The benefits of openness, a modern example

In the last post I talked about how the information exchange that trade and the printing press allowed started off the modern society. But this revolution is not the only information revolution in history. In fact, the first one probably was the inventing of writing. It wasn’t as big or sudden as the invention of the printing press, and neither was a third revolution that came with the inventions of the telegraph, telephone, and radio.

But the fourth one is as big as the printing press. In fact, it might be bigger, and it’s happening now. It’s called the internet.

The internet started out improving information exchange by making information more readily available. In a radio you only have the information when it’s being transmitted, but the benefit of the radio is that it can transmit information fast. The information of books is available any time, but you’ll have to go to the library. The internet is like having a gigantic library in your home, and it spreads information just as fast as radio.

The easy accessibility to information also means it’s very hard to censor information. This is of course the reason that totalitarian countries try to restrict internet access, or in extreme cases forbid people to own computers outright. But even in countries like China that filters internet content for it’s citizens, everybody with computers now have access to information about democracy and human rights. And this means that slowly, slowly, the government has to ease up on the oppression.

If it had stopped there, it would only have been a minor revolution, but it didn’t. Because the internet also means easy information sharing. Wikipedia is now the worlds largest collection of information. The reliability of the information varies, but it’s a great starting point almost for anything you want to know. The biggest and best encyclopedia ever. And, it’s made by having an enourmous amount of people all contributing a little bit.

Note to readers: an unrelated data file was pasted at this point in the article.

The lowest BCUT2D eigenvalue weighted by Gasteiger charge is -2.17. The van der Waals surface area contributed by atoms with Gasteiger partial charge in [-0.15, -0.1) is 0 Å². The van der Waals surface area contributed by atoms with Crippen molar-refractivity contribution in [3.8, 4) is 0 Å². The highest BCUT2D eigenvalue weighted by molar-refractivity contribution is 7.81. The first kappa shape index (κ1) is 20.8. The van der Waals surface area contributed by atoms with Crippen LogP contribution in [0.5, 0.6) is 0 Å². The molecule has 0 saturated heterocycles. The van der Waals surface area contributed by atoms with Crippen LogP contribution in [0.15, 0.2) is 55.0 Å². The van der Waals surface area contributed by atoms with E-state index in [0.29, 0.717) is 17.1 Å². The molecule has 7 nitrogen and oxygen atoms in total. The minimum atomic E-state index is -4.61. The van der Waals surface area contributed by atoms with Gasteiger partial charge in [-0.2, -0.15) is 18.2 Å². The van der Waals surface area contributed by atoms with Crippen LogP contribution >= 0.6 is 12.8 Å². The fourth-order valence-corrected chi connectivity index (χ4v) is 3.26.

Wikipedia is surely the best example of an open society in function you could have. Big enough to warrant it’s own article in the future.

And while Wikipedia concentrates on encyclopedia and facts, the blogging revolution has made sharing opinions and news available to everyone. Blogs started shaking the world when some American news was broken by bloggers a couple of years ago. This year, the Swedish political landscape was changed when a massive protest against a new law swept the Swedish blogosphere, while the traditional media was ignoring the issue.

Internet is not only giving people access to more information, faster, but are letting people share information, and collaborate on a scale never before imagined.


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